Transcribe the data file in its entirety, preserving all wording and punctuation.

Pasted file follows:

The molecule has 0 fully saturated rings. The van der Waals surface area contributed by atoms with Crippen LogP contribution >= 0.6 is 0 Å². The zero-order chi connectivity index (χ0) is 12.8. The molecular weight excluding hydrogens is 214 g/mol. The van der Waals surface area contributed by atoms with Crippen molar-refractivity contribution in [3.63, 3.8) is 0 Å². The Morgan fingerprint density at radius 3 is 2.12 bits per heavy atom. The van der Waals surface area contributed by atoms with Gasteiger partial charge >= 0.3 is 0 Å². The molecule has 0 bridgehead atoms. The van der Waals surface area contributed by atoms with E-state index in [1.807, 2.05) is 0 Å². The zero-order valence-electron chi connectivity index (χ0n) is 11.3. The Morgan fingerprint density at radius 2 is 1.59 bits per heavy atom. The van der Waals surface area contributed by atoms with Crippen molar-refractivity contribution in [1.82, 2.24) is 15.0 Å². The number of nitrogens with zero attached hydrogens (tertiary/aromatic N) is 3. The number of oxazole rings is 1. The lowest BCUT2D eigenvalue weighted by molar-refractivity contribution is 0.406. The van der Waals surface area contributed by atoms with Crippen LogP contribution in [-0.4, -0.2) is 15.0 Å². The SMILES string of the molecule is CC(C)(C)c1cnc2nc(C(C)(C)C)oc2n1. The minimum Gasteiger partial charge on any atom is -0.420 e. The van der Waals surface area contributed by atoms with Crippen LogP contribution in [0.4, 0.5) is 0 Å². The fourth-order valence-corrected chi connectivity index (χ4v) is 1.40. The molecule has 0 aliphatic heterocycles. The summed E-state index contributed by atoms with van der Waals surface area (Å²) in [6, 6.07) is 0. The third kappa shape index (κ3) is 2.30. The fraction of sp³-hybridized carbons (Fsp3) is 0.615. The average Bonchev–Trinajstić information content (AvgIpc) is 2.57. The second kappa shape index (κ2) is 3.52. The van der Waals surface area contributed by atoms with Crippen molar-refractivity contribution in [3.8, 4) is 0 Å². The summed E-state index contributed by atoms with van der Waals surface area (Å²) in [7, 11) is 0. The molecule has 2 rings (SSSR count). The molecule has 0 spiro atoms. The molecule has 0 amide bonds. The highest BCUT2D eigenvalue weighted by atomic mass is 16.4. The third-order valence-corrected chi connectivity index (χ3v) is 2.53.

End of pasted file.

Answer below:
The molecule has 0 fully saturated rings. The van der Waals surface area contributed by atoms with Crippen LogP contribution >= 0.6 is 0 Å². The zero-order chi connectivity index (χ0) is 12.8. The molecular weight excluding hydrogens is 214 g/mol. The van der Waals surface area contributed by atoms with Crippen molar-refractivity contribution in [3.63, 3.8) is 0 Å². The Morgan fingerprint density at radius 3 is 2.12 bits per heavy atom. The van der Waals surface area contributed by atoms with Gasteiger partial charge >= 0.3 is 0 Å². The molecule has 0 bridgehead atoms. The van der Waals surface area contributed by atoms with E-state index in [1.807, 2.05) is 0 Å². The zero-order valence-electron chi connectivity index (χ0n) is 11.3. The Morgan fingerprint density at radius 2 is 1.59 bits per heavy atom. The van der Waals surface area contributed by atoms with Crippen molar-refractivity contribution in [1.82, 2.24) is 15.0 Å². The number of nitrogens with zero attached hydrogens (tertiary/aromatic N) is 3. The number of oxazole rings is 1. The lowest BCUT2D eigenvalue weighted by molar-refractivity contribution is 0.406. The van der Waals surface area contributed by atoms with Crippen LogP contribution in [-0.4, -0.2) is 15.0 Å². The SMILES string of the molecule is CC(C)(C)c1cnc2nc(C(C)(C)C)oc2n1. The minimum Gasteiger partial charge on any atom is -0.420 e. The van der Waals surface area contributed by atoms with Crippen LogP contribution in [0.4, 0.5) is 0 Å². The fourth-order valence-corrected chi connectivity index (χ4v) is 1.40. The molecule has 0 aliphatic heterocycles. The summed E-state index contributed by atoms with van der Waals surface area (Å²) in [6, 6.07) is 0. The third kappa shape index (κ3) is 2.30. The fraction of sp³-hybridized carbons (Fsp3) is 0.615. The average Bonchev–Trinajstić information content (AvgIpc) is 2.57. The second kappa shape index (κ2) is 3.52. The van der Waals surface area contributed by atoms with Crippen molar-refractivity contribution in [3.8, 4) is 0 Å². The summed E-state index contributed by atoms with van der Waals surface area (Å²) in [7, 11) is 0. The molecule has 2 rings (SSSR count). The molecule has 0 spiro atoms. The molecule has 0 amide bonds. The highest BCUT2D eigenvalue weighted by atomic mass is 16.4. The third-order valence-corrected chi connectivity index (χ3v) is 2.53.